THE DALLAS-FORT WORTH METROPLEX, an area spanning roughly 9,200 square miles, draws corporations like a magnet. Twenty-four Fortune 500 companies, including ExxonMobil and AT&T, have corporate headquarters in the region, along with powerhouses like 7-Eleven, Frito-Lay, Topgolf, Pizza Hut, Six Flags and Match.com, to name a few. Even more are on the way.
As senior vice president of economic development and international engagement for the Dallas Regional Chamber, Sarah Carabias-Rush understands the draw. She believes that while there are many factors, the No. 1 reason remains talent.
“We have one of the highest concentrations of high- tech workers,” she says, noting the region’s three Carnegie Research-1 institutions: the University of Texas at Dallas, University of Texas at Arlington and the University of North Texas. “Companies are looking for talent.”
Location doesn’t hurt, either. In fact, Carabias-Rush traces the influx of corporate headquarters to 1974, when Dallas/Fort Worth International Airport opened for commercial service. Business travelers could fly anywhere in the country from Dallas in just a few hours at that point as well as direct to major cities around the world.
Perhaps the biggest draw in recent years, though, is the state’s business- friendly environment. Texas boasts fewer business regulations than most states, lower labor costs and no state income tax — considerations that prompted more than 150 corporations to move their headquarters to the Dallas-Fort Worth area since 2010, according to Carabias-Rush.
With the corporations come jobs. In 2017, when Toyota Motor North America relocated from Torrance, California, to the Dallas area, it brought with it 4,000 jobs. Some employees transferred from California to Texas, but many were new hires already living in the area.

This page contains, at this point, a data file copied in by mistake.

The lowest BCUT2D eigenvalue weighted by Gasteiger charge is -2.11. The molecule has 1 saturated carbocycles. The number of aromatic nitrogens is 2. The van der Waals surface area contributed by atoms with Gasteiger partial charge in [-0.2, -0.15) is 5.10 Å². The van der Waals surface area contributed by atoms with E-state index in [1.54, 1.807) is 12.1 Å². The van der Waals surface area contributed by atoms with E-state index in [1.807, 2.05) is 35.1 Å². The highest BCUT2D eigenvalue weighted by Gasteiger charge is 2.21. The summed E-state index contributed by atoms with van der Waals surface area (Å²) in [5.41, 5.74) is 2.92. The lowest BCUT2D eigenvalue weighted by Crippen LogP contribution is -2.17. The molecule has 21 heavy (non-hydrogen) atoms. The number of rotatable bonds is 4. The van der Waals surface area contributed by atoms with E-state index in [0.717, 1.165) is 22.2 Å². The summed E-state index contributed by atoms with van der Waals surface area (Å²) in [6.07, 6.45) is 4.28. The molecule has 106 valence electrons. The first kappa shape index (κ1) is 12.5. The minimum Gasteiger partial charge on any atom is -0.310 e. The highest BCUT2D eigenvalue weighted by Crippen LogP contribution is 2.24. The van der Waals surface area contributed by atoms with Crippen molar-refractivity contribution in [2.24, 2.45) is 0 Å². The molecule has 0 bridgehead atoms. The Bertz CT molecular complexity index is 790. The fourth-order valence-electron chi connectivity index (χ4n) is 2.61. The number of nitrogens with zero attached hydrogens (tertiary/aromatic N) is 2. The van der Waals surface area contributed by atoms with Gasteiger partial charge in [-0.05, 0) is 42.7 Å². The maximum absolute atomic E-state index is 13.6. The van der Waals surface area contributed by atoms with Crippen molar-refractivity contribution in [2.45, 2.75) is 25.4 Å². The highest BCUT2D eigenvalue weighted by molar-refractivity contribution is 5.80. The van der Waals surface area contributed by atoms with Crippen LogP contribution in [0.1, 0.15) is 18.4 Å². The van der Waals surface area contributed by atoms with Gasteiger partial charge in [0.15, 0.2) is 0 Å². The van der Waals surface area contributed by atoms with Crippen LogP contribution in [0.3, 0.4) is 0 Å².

Similarly, when McKesson Corp., the nation’s largest pharmaceutical distributor, and Core-Mark, the nation’s largest distributor of fresh foods to convenience stores, moved this year from San Francisco to Irving and Westlake, respectively, they created a combined total of approximately 1,000 new jobs.
The trend doesn’t show signs of ending anytime soon. In 2022 PGA of America will leave Palm Beach for Frisco, bringing with it a new hotel, convention center, two PGA Championships, two KPMG Women’s PGA Championships and even more jobs. And believe it or not, finding workers to fill these jobs proves one of the biggest challenges the Dallas-Fort Worth area faces.
Despite the fact that 82 percent of those born in the Lone Star State never permanently leave, existing residents alone can’t fill the steady influx of jobs. As a result, Texas depends on domestic migration, people moving into the state from one of the other 49 (or the District of Columbia), to populate its workforce. Until recently, domestic migration steadily tracked up, especially during the Great Recession.
However, as the U.S. economy improved, so have state economies. By the mid-2010s, workers could find employment in their home states and no longer needed to relocate to Texas for jobs. The state saw its annual domestic migration drop from an average of 123,000 immediately following the Great Recession to 82,500 in 2018 and an estimated 90,500 this year, according to a 2018 report issued by the Federal Reserve Bank of Dallas.
Fewer domestic migrants entering the labor market isn’t the only issue Texas — and by extension Dallas-Fort Worth — must tackle. As the state’s workforce ages, the Federal Reserve report estimates 20 percent of Texas’ population will be at least 65 by 2050. As older workers retire, the state will need younger ones to replace them.